Speaker: Dr. Guang-bin Huang
Nanyang Technological University, Singapore
Dates and Locations
Monday, Jun. 29, 2011, 11:00 am to 12:00 pm
Room: ASB 9705
Simon Fraser University, Burnaby, BC, Canada
Neural networks (NN) and support vector machines (SVM) play key roles in machine learning and data analysis. However, it is known that these popular learning techniques face some challenging issues such as: intensive human intervene, slow learning speed, poor learning scalability. This talk will introduce a new learning technique referred to as Extreme Learning Machine (ELM). ELM not only learns up to tens of thousands faster than NN and SVMs, but also provides unified implementation for regression, binary and multi-class applications. ELM is efficient to time series, online sequential, incremental applications. ELM not only produces good results for sparse datasets but also is efficient for large size of applications. From both theoretical and practical points of view, NN and SVM/LS-SVM only produce suboptimal solutions to ELM.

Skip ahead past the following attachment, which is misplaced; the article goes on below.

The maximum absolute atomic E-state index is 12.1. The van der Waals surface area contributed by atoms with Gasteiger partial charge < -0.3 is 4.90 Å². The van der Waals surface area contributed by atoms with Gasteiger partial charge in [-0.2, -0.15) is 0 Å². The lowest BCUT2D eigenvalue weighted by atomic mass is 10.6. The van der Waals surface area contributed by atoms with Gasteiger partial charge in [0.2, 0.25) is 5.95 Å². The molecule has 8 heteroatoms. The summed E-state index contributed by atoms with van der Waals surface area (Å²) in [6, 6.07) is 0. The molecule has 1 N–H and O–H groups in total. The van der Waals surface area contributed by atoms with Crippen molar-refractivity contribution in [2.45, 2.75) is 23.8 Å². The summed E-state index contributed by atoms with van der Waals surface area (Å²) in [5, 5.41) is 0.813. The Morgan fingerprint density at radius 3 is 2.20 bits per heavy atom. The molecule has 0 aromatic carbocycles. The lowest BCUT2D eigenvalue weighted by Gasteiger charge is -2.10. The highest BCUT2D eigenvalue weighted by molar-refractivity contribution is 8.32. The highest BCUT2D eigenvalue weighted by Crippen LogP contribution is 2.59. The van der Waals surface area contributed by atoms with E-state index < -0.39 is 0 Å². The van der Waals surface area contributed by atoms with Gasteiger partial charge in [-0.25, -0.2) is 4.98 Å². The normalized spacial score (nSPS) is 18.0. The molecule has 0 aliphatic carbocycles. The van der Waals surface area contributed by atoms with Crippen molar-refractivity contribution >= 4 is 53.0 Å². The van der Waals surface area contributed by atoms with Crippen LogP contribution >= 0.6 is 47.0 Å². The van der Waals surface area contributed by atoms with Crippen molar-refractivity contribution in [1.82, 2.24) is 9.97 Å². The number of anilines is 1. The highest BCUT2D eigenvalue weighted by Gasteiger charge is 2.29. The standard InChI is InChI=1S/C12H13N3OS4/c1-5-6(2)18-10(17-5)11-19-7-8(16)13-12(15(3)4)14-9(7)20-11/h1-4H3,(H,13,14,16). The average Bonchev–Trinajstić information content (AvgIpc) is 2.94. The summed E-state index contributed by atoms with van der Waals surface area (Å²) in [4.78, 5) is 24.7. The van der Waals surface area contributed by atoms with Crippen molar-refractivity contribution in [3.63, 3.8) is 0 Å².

Guang-Bin Huang received the B.Sc degree in applied mathematics and M.Eng degree in computer engineering from Northeastern University, P. R. China, in 1991 and 1994, respectively, and Ph.D degree in electrical engineering from Nanyang Technological University, Singapore in 1999. During undergraduate period, he also concurrently studied in Applied Mathematics department and Wireless Communication department of Northeastern University, P. R. China.
From June 1998 to May 2001, he worked as Research Fellow in Singapore Institute of Manufacturing Technology (formerly known as Gintic Institute of Manufacturing Technology) where he has led/implemented several key industrial projects (e.g., Chief designer and technical leader of Singapore Changi Airport Cargo Terminal Upgrading Project, etc). From May 2001, he has been working as an Assistant Professor and Associate Professor (with tenure) in the School of Electrical and Electronic Engineering, Nanyang Technological University. His current research interests include machine learning, computational intelligence, extreme learning machine, pattern recognition, games, and remanufacturing. He serves as an Associate Editor of Neurocomputing and IEEE Transactions on Systems, Man and Cybernetics – Part B. He is a senior member of IEEE.
Please contact Dr. Jie Liang (Email: JieL at sfu dot ca) if you have any question.